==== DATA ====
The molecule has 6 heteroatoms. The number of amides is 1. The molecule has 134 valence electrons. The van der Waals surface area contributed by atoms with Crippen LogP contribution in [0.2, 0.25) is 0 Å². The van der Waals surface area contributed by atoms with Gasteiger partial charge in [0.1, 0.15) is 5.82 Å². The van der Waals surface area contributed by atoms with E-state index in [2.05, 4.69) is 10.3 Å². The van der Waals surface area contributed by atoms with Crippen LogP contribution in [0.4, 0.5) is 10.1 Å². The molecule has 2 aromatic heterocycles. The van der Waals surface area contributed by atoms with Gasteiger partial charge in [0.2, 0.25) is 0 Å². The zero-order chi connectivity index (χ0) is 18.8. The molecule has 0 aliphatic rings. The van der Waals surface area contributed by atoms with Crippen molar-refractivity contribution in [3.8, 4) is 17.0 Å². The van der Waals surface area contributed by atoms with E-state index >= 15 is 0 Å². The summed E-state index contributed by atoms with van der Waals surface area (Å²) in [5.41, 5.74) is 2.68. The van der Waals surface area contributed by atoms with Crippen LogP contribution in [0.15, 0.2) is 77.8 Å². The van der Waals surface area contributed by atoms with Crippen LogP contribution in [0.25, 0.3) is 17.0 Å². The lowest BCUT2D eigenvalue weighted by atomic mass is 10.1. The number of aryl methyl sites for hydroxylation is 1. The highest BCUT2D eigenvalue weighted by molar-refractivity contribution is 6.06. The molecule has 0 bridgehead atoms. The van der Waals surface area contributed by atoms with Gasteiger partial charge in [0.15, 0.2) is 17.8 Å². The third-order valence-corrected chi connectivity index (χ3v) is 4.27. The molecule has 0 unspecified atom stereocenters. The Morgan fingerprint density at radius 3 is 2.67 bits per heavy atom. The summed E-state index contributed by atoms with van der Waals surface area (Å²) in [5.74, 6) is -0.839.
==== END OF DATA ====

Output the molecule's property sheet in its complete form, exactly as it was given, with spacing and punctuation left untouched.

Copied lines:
The molecule has 6 heteroatoms. The number of amides is 1. The molecule has 134 valence electrons. The van der Waals surface area contributed by atoms with Crippen LogP contribution in [0.2, 0.25) is 0 Å². The van der Waals surface area contributed by atoms with Gasteiger partial charge in [0.1, 0.15) is 5.82 Å². The van der Waals surface area contributed by atoms with E-state index in [2.05, 4.69) is 10.3 Å². The van der Waals surface area contributed by atoms with Crippen LogP contribution in [0.4, 0.5) is 10.1 Å². The molecule has 2 aromatic heterocycles. The van der Waals surface area contributed by atoms with Gasteiger partial charge in [0.2, 0.25) is 0 Å². The zero-order chi connectivity index (χ0) is 18.8. The molecule has 0 aliphatic rings. The van der Waals surface area contributed by atoms with Crippen molar-refractivity contribution in [3.8, 4) is 17.0 Å². The van der Waals surface area contributed by atoms with E-state index >= 15 is 0 Å². The summed E-state index contributed by atoms with van der Waals surface area (Å²) in [5.41, 5.74) is 2.68. The van der Waals surface area contributed by atoms with Crippen LogP contribution in [0.15, 0.2) is 77.8 Å². The van der Waals surface area contributed by atoms with Crippen LogP contribution in [0.25, 0.3) is 17.0 Å². The lowest BCUT2D eigenvalue weighted by atomic mass is 10.1. The number of aryl methyl sites for hydroxylation is 1. The highest BCUT2D eigenvalue weighted by molar-refractivity contribution is 6.06. The molecule has 0 bridgehead atoms. The van der Waals surface area contributed by atoms with Gasteiger partial charge in [0.15, 0.2) is 17.8 Å². The third-order valence-corrected chi connectivity index (χ3v) is 4.27. The molecule has 0 unspecified atom stereocenters. The Morgan fingerprint density at radius 3 is 2.67 bits per heavy atom. The summed E-state index contributed by atoms with van der Waals surface area (Å²) in [5.74, 6) is -0.839.